For more than eighteen centuries, people have used devices such as seismoscopes (“Earthquake Weathercock”) to study of earthquakes. The earliest known seismoscope recorded both the occurrence of earthquakes and the azimuth of their origins from the observer.
In the eighteenth century, there were schemes to record the times of earthquakes as well as the dynamics of the ground movement occurring in earthquakes. Significant progress resulted in the late nineteenth century with the development of instruments known as seismographs that produced records of ground motion in earthquakes as a continuous function of time.
The Chinese philosopher Chang Hêng, also called Choko and Tyoko, invented the earliest known seismoscope in 132 A.D. Needham says it resembled a wine jar of diameter six feet. There were eight dragon-heads on the outside surface of the vessel facing the eight principal directions of the compass. Below each dragon-head was a toad, with its mouth opened toward the dragon-head. The mouth of each dragon held an orb. Whenever an earthquake occurred one of the eight dragon-mouths would release an orb into the gaping mouth of the toad below it. The direction of the ground motion determined which of the dragons discharged its orb. Reports say the device detected an earthquake that occurred at a distance of four hundred miles from the site of the seismoscope.
However, to date, nobody knows about the inside of the Chang Hêng’s seismoscope. Seismologists of the nineteenth and twentieth centuries speculated on the mechanism of the Chinese seismoscope. Most believe it must have contained a device similar to a pendulum as the main sensing component to trigger one of the dragons to spew out an orb. In 1886, John Milne, a British geologist and mining engineer who labored on a horizontal seismograph, suggested that the pendulum was a suspended mass – a common pendulum.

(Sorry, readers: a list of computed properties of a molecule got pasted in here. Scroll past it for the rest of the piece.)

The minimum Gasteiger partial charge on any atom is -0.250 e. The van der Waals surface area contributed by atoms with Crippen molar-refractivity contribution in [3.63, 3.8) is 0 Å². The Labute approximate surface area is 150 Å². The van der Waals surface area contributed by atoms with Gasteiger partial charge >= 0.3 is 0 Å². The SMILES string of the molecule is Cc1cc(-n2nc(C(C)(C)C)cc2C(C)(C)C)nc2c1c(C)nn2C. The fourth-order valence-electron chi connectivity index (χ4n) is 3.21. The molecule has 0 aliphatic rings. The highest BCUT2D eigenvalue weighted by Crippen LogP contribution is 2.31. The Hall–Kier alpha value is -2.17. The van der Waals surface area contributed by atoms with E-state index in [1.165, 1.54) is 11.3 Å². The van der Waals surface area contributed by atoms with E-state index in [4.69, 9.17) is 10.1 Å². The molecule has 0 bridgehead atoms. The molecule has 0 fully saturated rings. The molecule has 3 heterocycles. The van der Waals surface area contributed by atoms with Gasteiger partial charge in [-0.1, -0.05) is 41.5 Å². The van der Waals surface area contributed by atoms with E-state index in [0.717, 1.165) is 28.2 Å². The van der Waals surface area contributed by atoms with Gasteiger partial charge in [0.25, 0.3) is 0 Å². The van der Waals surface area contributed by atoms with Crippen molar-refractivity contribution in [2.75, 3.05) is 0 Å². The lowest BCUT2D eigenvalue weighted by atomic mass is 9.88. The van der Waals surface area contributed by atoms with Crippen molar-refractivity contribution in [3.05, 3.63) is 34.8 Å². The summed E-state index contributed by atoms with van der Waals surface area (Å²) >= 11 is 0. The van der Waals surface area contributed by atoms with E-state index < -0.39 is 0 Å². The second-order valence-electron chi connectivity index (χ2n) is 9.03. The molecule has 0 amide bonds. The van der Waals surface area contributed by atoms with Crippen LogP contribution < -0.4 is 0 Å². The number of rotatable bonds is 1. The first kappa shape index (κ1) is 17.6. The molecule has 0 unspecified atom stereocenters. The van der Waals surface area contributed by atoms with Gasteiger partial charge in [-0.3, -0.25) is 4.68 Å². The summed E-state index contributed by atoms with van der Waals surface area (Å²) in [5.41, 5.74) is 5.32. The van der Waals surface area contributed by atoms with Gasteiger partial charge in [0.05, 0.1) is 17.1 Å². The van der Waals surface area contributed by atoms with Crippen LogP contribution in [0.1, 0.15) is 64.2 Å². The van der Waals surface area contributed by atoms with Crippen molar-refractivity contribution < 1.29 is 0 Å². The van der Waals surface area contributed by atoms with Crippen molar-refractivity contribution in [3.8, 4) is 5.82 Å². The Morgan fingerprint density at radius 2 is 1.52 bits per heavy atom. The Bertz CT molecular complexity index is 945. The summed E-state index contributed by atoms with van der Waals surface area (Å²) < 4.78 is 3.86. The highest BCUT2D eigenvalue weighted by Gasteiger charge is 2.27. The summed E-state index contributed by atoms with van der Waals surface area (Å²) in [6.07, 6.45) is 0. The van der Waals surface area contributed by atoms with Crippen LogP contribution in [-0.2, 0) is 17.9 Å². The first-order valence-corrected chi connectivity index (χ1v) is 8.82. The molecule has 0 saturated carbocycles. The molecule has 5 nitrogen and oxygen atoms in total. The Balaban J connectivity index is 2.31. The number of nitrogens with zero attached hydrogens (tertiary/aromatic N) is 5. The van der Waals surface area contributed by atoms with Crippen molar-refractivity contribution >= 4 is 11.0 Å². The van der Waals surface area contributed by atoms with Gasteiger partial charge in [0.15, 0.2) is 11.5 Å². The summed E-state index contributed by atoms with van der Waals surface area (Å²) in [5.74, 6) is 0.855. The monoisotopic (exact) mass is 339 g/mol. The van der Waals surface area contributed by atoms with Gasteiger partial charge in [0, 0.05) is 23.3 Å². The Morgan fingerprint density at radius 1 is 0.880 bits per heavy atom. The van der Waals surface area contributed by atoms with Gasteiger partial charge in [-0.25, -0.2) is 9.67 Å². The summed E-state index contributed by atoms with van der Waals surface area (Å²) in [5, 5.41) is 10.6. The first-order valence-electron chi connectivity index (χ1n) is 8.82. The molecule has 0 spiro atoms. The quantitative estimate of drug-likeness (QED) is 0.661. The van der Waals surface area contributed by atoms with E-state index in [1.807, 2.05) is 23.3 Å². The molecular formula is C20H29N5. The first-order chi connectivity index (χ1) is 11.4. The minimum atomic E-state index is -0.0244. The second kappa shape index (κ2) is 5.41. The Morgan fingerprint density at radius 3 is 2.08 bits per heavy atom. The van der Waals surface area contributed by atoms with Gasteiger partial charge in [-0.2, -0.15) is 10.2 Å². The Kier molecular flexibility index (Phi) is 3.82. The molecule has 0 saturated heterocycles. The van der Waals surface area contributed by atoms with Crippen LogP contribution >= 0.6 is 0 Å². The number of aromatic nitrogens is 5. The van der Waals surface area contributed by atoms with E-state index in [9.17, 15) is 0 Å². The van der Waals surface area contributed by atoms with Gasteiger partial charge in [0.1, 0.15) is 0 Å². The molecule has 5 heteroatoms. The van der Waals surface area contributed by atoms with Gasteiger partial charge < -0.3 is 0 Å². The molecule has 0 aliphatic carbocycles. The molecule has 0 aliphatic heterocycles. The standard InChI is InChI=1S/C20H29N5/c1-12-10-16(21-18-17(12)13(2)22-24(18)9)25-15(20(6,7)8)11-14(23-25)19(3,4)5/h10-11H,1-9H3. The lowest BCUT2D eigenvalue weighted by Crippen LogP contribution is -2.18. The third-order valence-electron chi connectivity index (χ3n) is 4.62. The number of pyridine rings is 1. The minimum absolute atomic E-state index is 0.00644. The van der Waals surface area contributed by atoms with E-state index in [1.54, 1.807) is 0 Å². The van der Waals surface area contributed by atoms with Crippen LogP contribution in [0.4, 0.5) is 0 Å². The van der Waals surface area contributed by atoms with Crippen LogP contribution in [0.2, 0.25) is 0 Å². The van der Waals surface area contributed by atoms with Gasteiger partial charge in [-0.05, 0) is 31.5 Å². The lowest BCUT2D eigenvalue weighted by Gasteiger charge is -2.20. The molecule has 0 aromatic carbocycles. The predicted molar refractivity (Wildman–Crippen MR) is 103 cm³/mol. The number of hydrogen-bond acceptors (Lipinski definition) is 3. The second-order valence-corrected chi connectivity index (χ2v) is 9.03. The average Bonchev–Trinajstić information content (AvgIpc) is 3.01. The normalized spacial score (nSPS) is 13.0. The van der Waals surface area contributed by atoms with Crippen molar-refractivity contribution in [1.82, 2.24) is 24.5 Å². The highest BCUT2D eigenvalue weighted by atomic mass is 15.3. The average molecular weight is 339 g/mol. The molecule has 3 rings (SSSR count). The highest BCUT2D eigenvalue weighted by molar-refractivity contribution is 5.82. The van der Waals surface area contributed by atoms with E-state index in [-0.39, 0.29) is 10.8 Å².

In 1939, Akitsune Imamura, a Japanese seismologist, figured that the Chinese seismoscope might have housed an inverted pendulum. Takahiro Hagiwara, Professor Emeritus of the University of Tokyo, constructed an inverted-pendulum seismoscope which worked pretty much like Chang Hêng’s. As per reports the Chinese seismoscope indicated the azimuth of the earthquake. However, Hagiwara’s device responded to transverse movement. It indicated a direction normal to the azimuth between the observer and the epicenter.
In 1959, Needham suggested that Chang Hêng would have calibrated his device empirically for its direction-determining capabilities. He states that knowledge of Chang Hêng’s device existed for more than four hundred years. Works enumerating the functioning of “earthquake weathercocks” appeared as late as the end of the sixth century. Later, however, the seismoscope disappeared from Chinese’s disciplines.
Currently several Chinese writers have questioned whether Chang Hêng’s seismoscope ever existed.
- Chinese Seismograph great scientist in the Eastern Han Dynasty (kitskinny.wordpress.com)
- Giant Pendulums Could Save Japanese Skyscrapers During Earthquakes (inhabitat.com)